disappointingly, that, “the Huntington collection of Hebrew manuscripts at the Bodleian Library has no relation to [the medieval Jewish community of Huntingdon]; and nor have the Pococke, Marshall or other 17th century Hebrew manuscript collections that are known to him.” I was grateful to Professor Ada Rapoport-Albert, Head of the Department of Hebrew and Jewish Studies at UCL, for putting me in contact with Dr César Merchan-Hamann, the Hebrew and Judaica Librarian at Yarnton (as well as at the Bodleian). Again, the outcome was negative, at least for now. Dr Merchan-Hamann informed me that he often gets “to look at the provenance of manuscripts in the Pococke, Huntington and Laud collections” and “will keep the enquiry in mind.”   In the meantime, information on the Internet had suggested that other pathways for the Huntingdon “treasures” may have led ultimately to the British Library and the Ashmolean Museum. However, Ilana Tahan M.Phil OBE, Curator of Hebrew and Christian Studies at the BL, advised me that, “the only items derived from the Cotton library held in the Hebrew collection are three 13th century charters which, unfortunately, bear no connection whatsoever to Huntingdon.” I am still pursuing the Ashmolean angle.   I continue to be hopeful that some of the relevant Hebrew books/manuscripts have survived somewhere. The journey in search of them, as well as my hunt for medieval maps of Huntingdon, continues (though the data being gathered en route is itself proving of some interest). If I find any of Monk Gregory’s acquisitions for Ramsey Abbey from the Huntingdon synagogue (even if they fail to provide any clues to its precise location), the discovery of itself will be quite satisfying.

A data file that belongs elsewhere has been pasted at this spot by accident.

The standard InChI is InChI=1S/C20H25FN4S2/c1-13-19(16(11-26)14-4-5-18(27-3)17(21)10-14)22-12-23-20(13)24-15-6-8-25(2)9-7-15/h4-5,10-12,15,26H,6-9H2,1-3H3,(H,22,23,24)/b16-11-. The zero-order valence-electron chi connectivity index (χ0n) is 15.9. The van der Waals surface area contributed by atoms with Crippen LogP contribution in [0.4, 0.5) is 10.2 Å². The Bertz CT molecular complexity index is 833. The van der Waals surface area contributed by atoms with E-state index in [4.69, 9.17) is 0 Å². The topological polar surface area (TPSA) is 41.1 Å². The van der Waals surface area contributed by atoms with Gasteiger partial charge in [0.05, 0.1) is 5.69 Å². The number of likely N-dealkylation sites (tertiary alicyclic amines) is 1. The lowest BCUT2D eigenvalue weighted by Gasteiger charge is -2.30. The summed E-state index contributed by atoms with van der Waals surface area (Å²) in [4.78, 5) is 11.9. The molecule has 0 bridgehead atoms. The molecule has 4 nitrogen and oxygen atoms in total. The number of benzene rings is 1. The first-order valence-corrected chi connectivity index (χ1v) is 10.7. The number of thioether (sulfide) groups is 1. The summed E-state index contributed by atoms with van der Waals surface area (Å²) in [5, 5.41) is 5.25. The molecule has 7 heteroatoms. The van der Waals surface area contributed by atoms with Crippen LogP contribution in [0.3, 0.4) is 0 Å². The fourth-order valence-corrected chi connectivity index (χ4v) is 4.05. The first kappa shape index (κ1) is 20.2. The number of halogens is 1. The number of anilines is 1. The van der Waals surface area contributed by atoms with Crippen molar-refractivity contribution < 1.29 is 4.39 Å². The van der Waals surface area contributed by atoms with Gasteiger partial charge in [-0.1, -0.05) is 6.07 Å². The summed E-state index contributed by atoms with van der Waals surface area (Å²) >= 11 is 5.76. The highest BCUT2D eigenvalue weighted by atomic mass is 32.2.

The neighbourhood in which the medieval shul would have been sited is a very small locale, and something might be said, subject to appropriate consents, for affixing a little (possibly interim) plaque somewhere convenient in the vicinity, perhaps on St Mary’s perimeter wall opposite “Muttongate.” Be that as it may, I would be delighted to hear if any reader is aware of any potentially relevant sources of information in this regard, or knows of someone who might be so aware.  

Photographs courtesy of Mark Harris.  

Did you know? As well as reading the bulletin online you can also use our website to find out candle lighting and service times, sponsor a Kiddush, read about the history of Jews in Cambridge, and much more! Have a look at


Pesach Online